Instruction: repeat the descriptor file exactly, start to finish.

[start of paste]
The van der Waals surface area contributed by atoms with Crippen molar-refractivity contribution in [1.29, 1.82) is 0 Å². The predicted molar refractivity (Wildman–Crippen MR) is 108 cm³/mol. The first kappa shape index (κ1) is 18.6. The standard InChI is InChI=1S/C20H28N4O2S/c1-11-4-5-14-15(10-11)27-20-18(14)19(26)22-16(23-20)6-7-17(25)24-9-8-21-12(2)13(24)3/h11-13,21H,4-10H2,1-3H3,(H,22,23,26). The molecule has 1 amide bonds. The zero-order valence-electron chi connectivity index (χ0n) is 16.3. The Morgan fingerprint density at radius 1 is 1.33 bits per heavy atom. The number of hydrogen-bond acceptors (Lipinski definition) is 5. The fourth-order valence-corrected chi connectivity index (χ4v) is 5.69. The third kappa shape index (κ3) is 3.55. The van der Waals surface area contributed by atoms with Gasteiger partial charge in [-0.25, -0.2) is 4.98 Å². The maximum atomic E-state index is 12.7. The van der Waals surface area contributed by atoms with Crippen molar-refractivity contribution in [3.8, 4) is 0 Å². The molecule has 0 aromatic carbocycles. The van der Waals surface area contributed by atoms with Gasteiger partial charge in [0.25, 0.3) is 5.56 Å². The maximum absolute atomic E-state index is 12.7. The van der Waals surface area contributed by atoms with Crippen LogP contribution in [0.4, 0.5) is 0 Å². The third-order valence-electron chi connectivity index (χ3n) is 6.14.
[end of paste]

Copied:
The van der Waals surface area contributed by atoms with Crippen molar-refractivity contribution in [1.29, 1.82) is 0 Å². The predicted molar refractivity (Wildman–Crippen MR) is 108 cm³/mol. The first kappa shape index (κ1) is 18.6. The standard InChI is InChI=1S/C20H28N4O2S/c1-11-4-5-14-15(10-11)27-20-18(14)19(26)22-16(23-20)6-7-17(25)24-9-8-21-12(2)13(24)3/h11-13,21H,4-10H2,1-3H3,(H,22,23,26). The molecule has 1 amide bonds. The zero-order valence-electron chi connectivity index (χ0n) is 16.3. The Morgan fingerprint density at radius 1 is 1.33 bits per heavy atom. The number of hydrogen-bond acceptors (Lipinski definition) is 5. The fourth-order valence-corrected chi connectivity index (χ4v) is 5.69. The third kappa shape index (κ3) is 3.55. The van der Waals surface area contributed by atoms with Gasteiger partial charge in [-0.25, -0.2) is 4.98 Å². The maximum atomic E-state index is 12.7. The van der Waals surface area contributed by atoms with Crippen molar-refractivity contribution in [3.8, 4) is 0 Å². The molecule has 0 aromatic carbocycles. The van der Waals surface area contributed by atoms with Gasteiger partial charge in [0.25, 0.3) is 5.56 Å². The maximum absolute atomic E-state index is 12.7. The van der Waals surface area contributed by atoms with Crippen LogP contribution in [0.4, 0.5) is 0 Å². The third-order valence-electron chi connectivity index (χ3n) is 6.14.